Constructed in 1820’s, the Emilo House reflects the growth of the tourist industry in Vermont.  The “back to nature” movement of the 1890’s idealized bucolic Vermont as an escape from the crowded, dirty, and frequently violent cities.  Vermonters were quick to take advantage of this trend and many homes saw the addition of tourist cabins, like the one below at the Emilo house, to their property.


402 East Main

Palmer's Dairy


William and Julia Palmer established Palmer’s Dairy in the early 1930’s  to supply pasteurized milk.  The operation grew from a one or two-person enterprise to one serving three counties.  In the early 1950’s they established a six-chair dairy bar the location that served ice cream, soft drinks, and milk shakes.  In the late 1950’s they established a restaurant on Route 7.  This local favorite is now known as "Rosie's".



64 Ossie Road

Wakefield House


This house was constructed in 1860  on property belonging to Daniel Sessions.  The Sessions' farm originally occupied much of  the land between the Methodist Church and Highway 7.  Like many homes in East Middlebury, it has seen changes over the years as the town has shifted from an extractive/agricultural economy to a residential/recreational setting.



2 Lower Plains Road

"Frost House"


This home, constructed in 1872, had as a frequent visitor poet Robert Frost.  He may have found it convenient to visit with friends there after his morning breakfast at the Waybury Inn.


2 Maple Court

Black Smith's Shop


This corner was home to a blacksmiths shop 1870’s.  The shop was in operation in 1872 and may have operated by the Arnold brothers, William and Wallace.



391 East Main

Sessions Home


Daniel Sessions is shown as the owner of this house on the town map of 1872.  Daniel posted the advertisement  below in the “Middlebury Register” regarding a stray cow that stated:


Stray Cow

Came into the enclosure of the subscriber on the 10th inst. a dun cow.  The owner is requested to prove property, pay charges, and take her away.


This house was also the childhood home of noted musician and bon vivant Milton Elmer (at the left in the home as an infant) and below as band leader.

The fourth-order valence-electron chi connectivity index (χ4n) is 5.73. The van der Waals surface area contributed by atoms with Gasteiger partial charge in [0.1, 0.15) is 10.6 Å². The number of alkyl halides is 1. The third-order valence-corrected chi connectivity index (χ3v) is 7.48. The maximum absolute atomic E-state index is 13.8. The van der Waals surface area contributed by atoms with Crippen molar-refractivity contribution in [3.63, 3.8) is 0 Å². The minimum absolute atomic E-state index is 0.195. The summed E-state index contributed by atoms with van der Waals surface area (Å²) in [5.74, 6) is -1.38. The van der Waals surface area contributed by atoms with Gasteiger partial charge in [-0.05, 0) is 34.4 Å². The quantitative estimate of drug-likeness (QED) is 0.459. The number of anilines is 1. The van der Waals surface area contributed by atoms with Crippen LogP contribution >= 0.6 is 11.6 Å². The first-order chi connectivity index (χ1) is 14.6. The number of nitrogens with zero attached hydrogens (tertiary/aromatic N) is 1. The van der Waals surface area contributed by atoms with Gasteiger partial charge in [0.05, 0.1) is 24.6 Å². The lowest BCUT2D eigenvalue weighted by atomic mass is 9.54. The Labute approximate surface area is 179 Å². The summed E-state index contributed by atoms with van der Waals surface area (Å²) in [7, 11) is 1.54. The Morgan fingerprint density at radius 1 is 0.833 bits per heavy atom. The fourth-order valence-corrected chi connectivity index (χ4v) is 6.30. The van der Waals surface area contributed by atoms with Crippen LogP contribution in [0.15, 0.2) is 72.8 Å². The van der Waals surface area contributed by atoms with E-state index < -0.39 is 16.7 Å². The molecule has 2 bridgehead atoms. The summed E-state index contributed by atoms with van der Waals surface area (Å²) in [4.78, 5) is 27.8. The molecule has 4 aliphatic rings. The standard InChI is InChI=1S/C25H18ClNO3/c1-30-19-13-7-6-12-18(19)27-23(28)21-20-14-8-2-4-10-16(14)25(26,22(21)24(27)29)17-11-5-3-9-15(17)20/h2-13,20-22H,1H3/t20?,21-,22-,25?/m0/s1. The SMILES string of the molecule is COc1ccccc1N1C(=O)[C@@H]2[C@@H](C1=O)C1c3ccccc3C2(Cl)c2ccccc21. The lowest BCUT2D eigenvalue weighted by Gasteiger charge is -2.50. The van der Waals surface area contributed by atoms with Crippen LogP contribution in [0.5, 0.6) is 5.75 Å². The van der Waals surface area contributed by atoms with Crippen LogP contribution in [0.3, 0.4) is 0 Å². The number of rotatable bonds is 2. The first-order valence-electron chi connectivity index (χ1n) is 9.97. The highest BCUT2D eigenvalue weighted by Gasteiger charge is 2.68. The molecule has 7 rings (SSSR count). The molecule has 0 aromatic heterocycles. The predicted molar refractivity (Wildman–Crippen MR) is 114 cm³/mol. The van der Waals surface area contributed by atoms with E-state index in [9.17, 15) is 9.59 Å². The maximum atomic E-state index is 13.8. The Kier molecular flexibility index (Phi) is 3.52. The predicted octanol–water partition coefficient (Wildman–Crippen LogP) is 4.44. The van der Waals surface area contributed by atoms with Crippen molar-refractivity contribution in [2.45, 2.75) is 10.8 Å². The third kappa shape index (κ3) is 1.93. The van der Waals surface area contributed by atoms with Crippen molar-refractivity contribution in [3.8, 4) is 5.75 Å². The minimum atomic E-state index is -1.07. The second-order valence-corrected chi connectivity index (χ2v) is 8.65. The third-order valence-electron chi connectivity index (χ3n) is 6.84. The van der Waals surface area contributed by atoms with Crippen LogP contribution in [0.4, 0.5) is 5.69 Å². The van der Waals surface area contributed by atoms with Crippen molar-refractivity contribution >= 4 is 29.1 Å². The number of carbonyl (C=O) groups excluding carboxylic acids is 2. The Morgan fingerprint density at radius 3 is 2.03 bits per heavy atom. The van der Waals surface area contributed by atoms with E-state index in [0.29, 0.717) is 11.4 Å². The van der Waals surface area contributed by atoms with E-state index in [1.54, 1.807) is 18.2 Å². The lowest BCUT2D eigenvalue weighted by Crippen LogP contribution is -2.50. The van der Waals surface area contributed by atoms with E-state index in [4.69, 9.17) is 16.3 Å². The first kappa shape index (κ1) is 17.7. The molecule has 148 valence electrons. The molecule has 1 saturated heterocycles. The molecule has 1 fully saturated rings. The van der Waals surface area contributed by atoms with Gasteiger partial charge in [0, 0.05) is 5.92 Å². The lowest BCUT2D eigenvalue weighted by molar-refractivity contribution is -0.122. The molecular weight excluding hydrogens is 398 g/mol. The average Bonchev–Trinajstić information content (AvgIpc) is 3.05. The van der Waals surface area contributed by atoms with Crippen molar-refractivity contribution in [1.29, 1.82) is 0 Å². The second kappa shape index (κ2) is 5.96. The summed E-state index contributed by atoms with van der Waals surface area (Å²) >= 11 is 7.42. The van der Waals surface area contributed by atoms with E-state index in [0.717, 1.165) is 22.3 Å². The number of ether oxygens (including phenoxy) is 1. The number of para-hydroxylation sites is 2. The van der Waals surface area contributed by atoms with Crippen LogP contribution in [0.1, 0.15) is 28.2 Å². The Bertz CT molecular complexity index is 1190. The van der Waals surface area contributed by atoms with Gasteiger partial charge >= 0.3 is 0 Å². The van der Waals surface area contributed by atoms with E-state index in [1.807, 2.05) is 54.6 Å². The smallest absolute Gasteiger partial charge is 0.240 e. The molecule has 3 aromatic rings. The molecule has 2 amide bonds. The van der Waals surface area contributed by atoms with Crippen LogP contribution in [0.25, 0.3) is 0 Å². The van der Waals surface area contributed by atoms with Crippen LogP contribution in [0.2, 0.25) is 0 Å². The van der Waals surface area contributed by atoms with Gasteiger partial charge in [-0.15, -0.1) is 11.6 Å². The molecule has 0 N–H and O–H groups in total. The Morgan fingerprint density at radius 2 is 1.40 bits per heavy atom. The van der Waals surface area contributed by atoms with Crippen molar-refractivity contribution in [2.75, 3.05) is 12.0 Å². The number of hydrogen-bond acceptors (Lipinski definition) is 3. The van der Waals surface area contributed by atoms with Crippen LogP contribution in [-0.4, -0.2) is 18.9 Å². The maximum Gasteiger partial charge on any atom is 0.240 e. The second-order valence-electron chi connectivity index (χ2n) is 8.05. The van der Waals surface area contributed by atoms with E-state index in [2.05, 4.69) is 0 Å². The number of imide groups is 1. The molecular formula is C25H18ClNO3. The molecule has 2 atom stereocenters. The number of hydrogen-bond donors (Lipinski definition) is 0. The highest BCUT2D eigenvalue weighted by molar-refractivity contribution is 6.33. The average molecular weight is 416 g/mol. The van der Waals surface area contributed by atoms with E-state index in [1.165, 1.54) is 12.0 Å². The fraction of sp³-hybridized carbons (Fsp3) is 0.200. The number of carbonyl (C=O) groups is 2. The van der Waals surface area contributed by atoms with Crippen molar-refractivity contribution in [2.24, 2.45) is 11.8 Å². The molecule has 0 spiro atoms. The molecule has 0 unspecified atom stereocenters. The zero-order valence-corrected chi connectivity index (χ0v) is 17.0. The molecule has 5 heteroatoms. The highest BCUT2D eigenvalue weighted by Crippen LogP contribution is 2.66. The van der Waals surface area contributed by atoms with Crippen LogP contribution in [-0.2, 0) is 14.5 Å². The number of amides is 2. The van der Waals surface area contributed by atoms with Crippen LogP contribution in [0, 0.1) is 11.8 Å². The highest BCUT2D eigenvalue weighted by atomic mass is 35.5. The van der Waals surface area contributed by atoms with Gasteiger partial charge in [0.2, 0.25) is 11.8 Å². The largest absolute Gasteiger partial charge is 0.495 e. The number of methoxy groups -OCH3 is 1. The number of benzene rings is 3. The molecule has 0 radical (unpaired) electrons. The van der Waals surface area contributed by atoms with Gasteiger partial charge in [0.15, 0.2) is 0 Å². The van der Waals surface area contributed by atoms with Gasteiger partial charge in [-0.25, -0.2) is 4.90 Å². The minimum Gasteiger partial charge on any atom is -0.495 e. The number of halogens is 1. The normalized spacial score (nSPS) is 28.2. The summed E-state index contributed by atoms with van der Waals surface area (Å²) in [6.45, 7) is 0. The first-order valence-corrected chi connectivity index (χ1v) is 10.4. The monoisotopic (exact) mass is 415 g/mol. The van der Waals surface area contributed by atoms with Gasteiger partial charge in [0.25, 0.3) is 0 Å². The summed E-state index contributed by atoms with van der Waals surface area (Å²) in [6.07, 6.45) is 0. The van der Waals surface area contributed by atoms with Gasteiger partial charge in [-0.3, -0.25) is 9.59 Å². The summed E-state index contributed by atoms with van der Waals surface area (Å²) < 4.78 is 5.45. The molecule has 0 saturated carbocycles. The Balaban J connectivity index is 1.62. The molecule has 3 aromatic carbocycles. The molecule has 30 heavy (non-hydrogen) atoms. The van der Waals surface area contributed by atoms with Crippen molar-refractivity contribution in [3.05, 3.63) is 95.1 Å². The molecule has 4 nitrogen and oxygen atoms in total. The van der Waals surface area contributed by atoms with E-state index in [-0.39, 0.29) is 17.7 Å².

435 East Main 

Cold Spring Temperance Hall


The house at 435 E. Main St. sits on the foundation wall of the Order of Good Templars- Cold Spring Lodge. This was a fraternal order of men and women who crusaded for temperance. The E. Middlebury chapter was founded in 1868 and had ninety-five members in 1896, the sixth largest lodge in VT. Prominent residents Almon and Mary Tupper were officers in the lodge.




Lower Plains

John Manney/Megyesi Home


Civil War veteran William Manney's home.  Manney enlisted in the 9th VT Volunteers in 1862.  He participated in multiple engagements in Virginia and North Carolina.  Manney was made prisoner by Stonewall Jackson's troops at Harpers Ferry, VA, paroled and served until discharged in 1865.  A commemorative record of his service was donated by the current owners of the home Louis and Beverly Megyesi.  Their award winning garden is a joy to behold anytime of year.





447 East Main St.

Olmsted Wagons and Sleighs

E. J. Olmsted provided “made to order” wagons, carriages, and sleighs.  He also repaired and stored horse drawn vehicles and provided winter storage.





East Main St.

Goodro Lumber


A steam powered sawmill was built on this site in 1923.  In 1930 Harry and Mildred Goodro purchased the operation. Today the company is a major supplier of lumber, hardware, and other materials for the building trades. It is still operated by descendants of the Goodro family.



412 East Main St.

Tupper Law Offices


In addition to being a watchmaker and manufacturing entrepreneur, Almon Tupper became an attorney in 1853.  His first law office was located in this building in the 1870’s.  His biographer said of his law career-


…. his practice has been large and lucrative, and his familiarity with case law and precedents very remarkable. Always studious and untiring for a client’s interest, shrewd and unwary in conflict, keen to perceive the weak points in his adversary's cause and to conceal the vulnerable places in his own, he has had a large measure of success and enjoys a well-earned reputation as a trier of cases.





390 East Main

Milton Elmer/Desabrais House


The adult home of Milton Elmer and the current residence of the Desabrais family, this lovingly restored and elegant home has graced East Main Street since its construction in 1880.




An  East Middlebury Tale:

As the story goes years ago a flatlander tourist, lost between Goshen and Mt. Abe, ends up in the suburbs of East Middlebury.  Trying to get a look at his map as drives along, he rear-ends a local farmer at the intersection of North Branch and East Main.  The flatlander and the farmer get out to examine their bent fenders.  "Well, don't look like much," observed the farmer. "Why don't we just take a little sip on this jug of hard cider I’ve got here to steady our nerves." He hefted a  jug from the bed of his dented pickup, pops out the cork and proffers the jug to the tourist.  After taking a healthy swallow, the tourist hands the jug back to the local, who bangs the stopper down and puts the jug back in his truck. "Aren't you going to have some?" asks the tourist.  The farmer shakes his head, smiles, and says "No, not till after the deputy gets here."